|Overview||Template Sample||Config Sample||Reference|
The generation process is defined by 2 or 3 files, as follows:
The process of generation is straight forward, as it follows a specific set of sequences, as follows:
element specifies which files are actually generect by XCG. Each file to be
generated will have a seperate
This element specifies the pathname of the file as well as the templates that are used to generate its contents.
The following is an example of a simple <file> element:
Within the <file> element, the name attribute specifies the pathname of the file. In this example, the file will be created in a directory, the name of which is the same as the basename (i.e. without an extension, if it had one) of the file being generated from (i.e. the source instance data file, NOT the template file). The file that is created has the same name as the root element, with ".hpp" appended, and the first character capitalized.
For example, if we were generating from "foo.xml", and the root element in the file was <fubar>, then the file generated would be "foo/Fubar.hpp"
The <content> element defines what the file will contain after generation.
The <content> element is used for either inline content or as a refererence to the <template> elements that define the contents.
If not specifying inline contents, then there must be a <type> attribute. The <type> attribute can only contain the value "template", which means it refers to a <template>. The value of the element is the named of the <template> to use. Other types may be supported in the future.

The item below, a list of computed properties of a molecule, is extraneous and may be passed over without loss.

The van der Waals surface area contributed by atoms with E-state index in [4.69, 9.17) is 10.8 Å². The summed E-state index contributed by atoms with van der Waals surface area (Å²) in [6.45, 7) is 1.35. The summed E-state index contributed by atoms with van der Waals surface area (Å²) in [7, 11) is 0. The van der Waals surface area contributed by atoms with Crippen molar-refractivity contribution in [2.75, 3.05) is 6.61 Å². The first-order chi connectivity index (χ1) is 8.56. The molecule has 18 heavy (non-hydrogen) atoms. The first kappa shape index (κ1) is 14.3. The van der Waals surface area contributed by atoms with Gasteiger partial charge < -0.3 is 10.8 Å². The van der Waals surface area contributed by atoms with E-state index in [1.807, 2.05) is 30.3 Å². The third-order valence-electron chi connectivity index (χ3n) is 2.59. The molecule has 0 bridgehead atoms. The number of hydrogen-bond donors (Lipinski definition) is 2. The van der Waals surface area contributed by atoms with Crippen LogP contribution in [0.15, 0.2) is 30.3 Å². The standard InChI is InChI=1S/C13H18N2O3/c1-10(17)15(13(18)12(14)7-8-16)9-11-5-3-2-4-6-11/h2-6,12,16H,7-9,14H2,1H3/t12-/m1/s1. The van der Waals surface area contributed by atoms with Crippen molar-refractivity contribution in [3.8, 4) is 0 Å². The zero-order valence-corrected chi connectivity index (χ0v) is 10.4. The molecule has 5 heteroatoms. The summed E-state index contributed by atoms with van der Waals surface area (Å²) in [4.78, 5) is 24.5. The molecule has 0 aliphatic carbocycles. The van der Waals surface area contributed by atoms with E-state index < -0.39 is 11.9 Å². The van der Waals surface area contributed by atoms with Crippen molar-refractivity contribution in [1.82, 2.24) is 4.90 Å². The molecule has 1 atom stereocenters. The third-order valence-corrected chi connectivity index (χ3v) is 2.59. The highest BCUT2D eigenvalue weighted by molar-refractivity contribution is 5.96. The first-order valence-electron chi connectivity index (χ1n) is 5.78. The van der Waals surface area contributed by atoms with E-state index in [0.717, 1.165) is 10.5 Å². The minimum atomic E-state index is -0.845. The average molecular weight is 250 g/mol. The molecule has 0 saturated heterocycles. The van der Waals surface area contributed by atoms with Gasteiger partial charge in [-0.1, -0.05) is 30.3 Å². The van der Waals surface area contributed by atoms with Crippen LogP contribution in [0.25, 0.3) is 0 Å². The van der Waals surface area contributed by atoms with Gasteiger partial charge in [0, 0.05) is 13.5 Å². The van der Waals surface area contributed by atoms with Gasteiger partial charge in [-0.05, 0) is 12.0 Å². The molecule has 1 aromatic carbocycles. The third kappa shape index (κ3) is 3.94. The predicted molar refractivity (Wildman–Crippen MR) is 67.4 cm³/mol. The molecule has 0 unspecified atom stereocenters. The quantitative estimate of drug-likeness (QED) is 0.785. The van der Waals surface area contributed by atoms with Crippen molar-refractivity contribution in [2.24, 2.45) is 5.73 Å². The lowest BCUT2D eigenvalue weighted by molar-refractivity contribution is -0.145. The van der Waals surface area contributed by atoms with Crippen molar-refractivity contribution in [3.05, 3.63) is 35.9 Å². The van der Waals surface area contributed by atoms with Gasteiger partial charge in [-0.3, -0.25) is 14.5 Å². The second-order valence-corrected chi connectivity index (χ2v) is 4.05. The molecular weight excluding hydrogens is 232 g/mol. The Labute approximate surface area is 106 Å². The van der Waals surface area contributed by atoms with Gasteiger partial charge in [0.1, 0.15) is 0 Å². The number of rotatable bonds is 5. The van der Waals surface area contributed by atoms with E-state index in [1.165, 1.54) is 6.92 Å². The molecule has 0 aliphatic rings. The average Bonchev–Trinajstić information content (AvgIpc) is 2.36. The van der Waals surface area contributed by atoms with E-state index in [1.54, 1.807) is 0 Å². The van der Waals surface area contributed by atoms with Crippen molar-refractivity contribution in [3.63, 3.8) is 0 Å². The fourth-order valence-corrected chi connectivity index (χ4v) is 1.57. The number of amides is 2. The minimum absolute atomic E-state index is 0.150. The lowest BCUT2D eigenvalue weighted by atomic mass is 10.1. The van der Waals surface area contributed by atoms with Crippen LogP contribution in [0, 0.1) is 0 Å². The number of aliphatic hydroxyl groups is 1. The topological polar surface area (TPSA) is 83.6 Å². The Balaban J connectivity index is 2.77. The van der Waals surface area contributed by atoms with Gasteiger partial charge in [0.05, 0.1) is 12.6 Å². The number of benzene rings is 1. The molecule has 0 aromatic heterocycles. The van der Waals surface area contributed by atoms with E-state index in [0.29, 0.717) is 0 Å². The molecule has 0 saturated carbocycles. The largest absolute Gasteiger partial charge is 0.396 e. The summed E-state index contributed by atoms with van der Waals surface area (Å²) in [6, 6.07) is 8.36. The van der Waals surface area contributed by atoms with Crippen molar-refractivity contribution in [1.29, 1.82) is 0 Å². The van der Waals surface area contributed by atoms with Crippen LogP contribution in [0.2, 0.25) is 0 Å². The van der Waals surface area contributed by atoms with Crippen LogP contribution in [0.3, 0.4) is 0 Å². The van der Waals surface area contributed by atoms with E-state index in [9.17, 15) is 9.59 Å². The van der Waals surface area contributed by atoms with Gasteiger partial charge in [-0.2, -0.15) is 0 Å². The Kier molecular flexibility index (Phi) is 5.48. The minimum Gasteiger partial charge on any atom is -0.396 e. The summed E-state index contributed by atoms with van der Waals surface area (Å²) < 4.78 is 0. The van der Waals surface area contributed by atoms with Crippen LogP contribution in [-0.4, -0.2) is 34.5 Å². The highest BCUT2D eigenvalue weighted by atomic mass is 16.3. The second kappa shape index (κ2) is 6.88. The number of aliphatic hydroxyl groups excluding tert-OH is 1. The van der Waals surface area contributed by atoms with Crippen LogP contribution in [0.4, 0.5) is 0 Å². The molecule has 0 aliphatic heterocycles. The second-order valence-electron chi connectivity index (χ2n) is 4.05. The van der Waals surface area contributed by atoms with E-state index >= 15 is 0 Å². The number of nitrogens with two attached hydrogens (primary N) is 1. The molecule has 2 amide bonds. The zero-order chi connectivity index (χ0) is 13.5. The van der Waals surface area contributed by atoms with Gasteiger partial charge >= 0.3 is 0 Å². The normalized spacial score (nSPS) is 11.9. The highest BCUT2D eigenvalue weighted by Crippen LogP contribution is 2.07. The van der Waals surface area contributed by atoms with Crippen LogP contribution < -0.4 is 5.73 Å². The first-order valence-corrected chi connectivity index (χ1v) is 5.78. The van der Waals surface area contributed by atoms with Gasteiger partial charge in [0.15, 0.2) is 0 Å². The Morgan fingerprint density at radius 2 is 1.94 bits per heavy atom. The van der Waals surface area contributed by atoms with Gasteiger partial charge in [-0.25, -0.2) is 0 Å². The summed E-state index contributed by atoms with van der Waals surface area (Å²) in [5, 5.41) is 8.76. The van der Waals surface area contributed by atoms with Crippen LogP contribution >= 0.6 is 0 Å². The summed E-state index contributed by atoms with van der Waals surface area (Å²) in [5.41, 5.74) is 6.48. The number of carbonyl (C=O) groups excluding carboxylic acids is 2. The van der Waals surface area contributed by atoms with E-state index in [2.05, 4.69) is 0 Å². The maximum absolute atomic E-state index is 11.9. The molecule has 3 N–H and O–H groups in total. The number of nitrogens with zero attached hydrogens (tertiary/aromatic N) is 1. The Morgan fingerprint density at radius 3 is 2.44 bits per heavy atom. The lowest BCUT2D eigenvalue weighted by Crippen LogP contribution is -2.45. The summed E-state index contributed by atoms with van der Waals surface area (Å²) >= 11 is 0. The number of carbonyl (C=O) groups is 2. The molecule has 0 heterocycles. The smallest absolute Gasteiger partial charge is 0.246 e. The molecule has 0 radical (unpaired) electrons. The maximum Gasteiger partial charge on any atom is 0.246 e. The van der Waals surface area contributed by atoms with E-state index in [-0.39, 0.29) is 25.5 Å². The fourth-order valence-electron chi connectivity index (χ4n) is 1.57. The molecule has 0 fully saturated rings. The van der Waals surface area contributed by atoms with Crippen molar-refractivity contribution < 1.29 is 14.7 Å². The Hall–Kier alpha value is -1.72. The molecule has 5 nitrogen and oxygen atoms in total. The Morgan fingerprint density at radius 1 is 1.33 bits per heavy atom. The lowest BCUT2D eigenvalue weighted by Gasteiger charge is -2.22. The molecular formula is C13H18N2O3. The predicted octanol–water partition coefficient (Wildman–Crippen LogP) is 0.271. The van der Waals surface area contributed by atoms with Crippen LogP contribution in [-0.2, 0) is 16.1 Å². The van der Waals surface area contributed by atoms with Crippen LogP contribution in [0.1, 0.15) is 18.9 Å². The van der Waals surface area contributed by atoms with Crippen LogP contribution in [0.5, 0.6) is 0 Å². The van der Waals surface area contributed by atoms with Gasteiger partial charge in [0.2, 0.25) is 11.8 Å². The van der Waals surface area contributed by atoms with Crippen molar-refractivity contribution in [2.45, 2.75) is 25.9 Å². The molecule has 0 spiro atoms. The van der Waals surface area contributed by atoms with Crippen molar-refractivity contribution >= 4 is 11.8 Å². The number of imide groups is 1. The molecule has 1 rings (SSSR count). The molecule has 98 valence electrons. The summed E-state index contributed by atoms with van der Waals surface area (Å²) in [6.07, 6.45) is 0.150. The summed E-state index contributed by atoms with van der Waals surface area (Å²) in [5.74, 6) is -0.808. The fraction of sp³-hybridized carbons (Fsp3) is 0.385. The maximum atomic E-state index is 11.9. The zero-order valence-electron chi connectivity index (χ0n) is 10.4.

For inline versions, the value of the element is the actual contents that will be placed into the file (after transformation of course).
Here is a sample <content> element:
Something very important to note here is that a CDATA section has been used to provide the value of the element. This is a good idea, as all formatting will be preserved when generating the file, in addition to not needing to specially encode the keywoards; Since you can't use a < (and others) without encoding it, it allows the actual keywords to be used - "<child-v>" - instead of having to encode them specially - "<child-v>". I find the former much easier to read, but I won't be arogant enough to assume that is the case for you ;-)
<template> elements are used for several purposes:
Here is a more complicated sample iteration <template> (from xcg.xml), that combines some of what we know so far:
Line 1 specifies that the name of this element is "source elements read attributes", that it will iterate through the attributes of the owning element (which itself has to be iterated), and that the iteration order is alphabetic.
What does this mean? It means that when XCG executes this template, it will do so by applying this template to every attribute that the parent element has, and it will do so such that the attributes will be iterated in alphabetical order.
The <content> element on line 2 will only be generated when the first attribute is iterated. After then, it will be skipped.